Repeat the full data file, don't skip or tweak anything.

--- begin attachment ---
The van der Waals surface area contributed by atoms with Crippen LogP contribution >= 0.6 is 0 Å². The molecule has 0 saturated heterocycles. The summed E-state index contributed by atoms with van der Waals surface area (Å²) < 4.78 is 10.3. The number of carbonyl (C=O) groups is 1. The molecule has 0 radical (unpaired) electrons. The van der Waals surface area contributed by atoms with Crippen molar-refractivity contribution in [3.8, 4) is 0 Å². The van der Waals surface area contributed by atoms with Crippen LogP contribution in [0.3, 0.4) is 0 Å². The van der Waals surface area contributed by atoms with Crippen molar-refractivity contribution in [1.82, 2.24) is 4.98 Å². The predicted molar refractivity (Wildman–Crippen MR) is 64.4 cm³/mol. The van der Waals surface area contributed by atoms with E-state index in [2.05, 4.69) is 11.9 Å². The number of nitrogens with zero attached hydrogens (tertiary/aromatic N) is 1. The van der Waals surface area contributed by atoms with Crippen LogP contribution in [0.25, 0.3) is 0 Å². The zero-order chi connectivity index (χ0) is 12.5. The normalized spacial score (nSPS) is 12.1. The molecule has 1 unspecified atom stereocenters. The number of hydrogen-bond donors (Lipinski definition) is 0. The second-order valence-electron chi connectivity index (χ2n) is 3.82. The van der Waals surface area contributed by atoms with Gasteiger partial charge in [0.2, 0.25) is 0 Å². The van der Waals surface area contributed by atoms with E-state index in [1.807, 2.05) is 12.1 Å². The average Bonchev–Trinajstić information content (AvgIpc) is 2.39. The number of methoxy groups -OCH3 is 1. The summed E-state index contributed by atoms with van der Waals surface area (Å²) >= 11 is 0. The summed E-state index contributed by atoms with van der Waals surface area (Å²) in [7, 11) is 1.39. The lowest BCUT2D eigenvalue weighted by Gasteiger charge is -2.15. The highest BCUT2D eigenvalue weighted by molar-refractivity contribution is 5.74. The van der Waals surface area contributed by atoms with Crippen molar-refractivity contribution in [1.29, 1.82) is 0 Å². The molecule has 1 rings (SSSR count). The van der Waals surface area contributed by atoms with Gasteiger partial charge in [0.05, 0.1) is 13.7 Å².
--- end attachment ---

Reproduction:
The van der Waals surface area contributed by atoms with Crippen LogP contribution >= 0.6 is 0 Å². The molecule has 0 saturated heterocycles. The summed E-state index contributed by atoms with van der Waals surface area (Å²) < 4.78 is 10.3. The number of carbonyl (C=O) groups is 1. The molecule has 0 radical (unpaired) electrons. The van der Waals surface area contributed by atoms with Crippen molar-refractivity contribution in [3.8, 4) is 0 Å². The van der Waals surface area contributed by atoms with Crippen LogP contribution in [0.3, 0.4) is 0 Å². The van der Waals surface area contributed by atoms with Crippen molar-refractivity contribution in [1.82, 2.24) is 4.98 Å². The predicted molar refractivity (Wildman–Crippen MR) is 64.4 cm³/mol. The van der Waals surface area contributed by atoms with E-state index in [2.05, 4.69) is 11.9 Å². The number of nitrogens with zero attached hydrogens (tertiary/aromatic N) is 1. The van der Waals surface area contributed by atoms with Crippen LogP contribution in [0.25, 0.3) is 0 Å². The zero-order chi connectivity index (χ0) is 12.5. The normalized spacial score (nSPS) is 12.1. The molecule has 1 unspecified atom stereocenters. The number of hydrogen-bond donors (Lipinski definition) is 0. The second-order valence-electron chi connectivity index (χ2n) is 3.82. The van der Waals surface area contributed by atoms with Gasteiger partial charge in [0.2, 0.25) is 0 Å². The van der Waals surface area contributed by atoms with E-state index in [1.807, 2.05) is 12.1 Å². The average Bonchev–Trinajstić information content (AvgIpc) is 2.39. The number of methoxy groups -OCH3 is 1. The summed E-state index contributed by atoms with van der Waals surface area (Å²) >= 11 is 0. The summed E-state index contributed by atoms with van der Waals surface area (Å²) in [7, 11) is 1.39. The lowest BCUT2D eigenvalue weighted by Gasteiger charge is -2.15. The highest BCUT2D eigenvalue weighted by molar-refractivity contribution is 5.74. The van der Waals surface area contributed by atoms with Crippen molar-refractivity contribution in [1.29, 1.82) is 0 Å². The molecule has 1 rings (SSSR count). The van der Waals surface area contributed by atoms with Gasteiger partial charge in [0.05, 0.1) is 13.7 Å².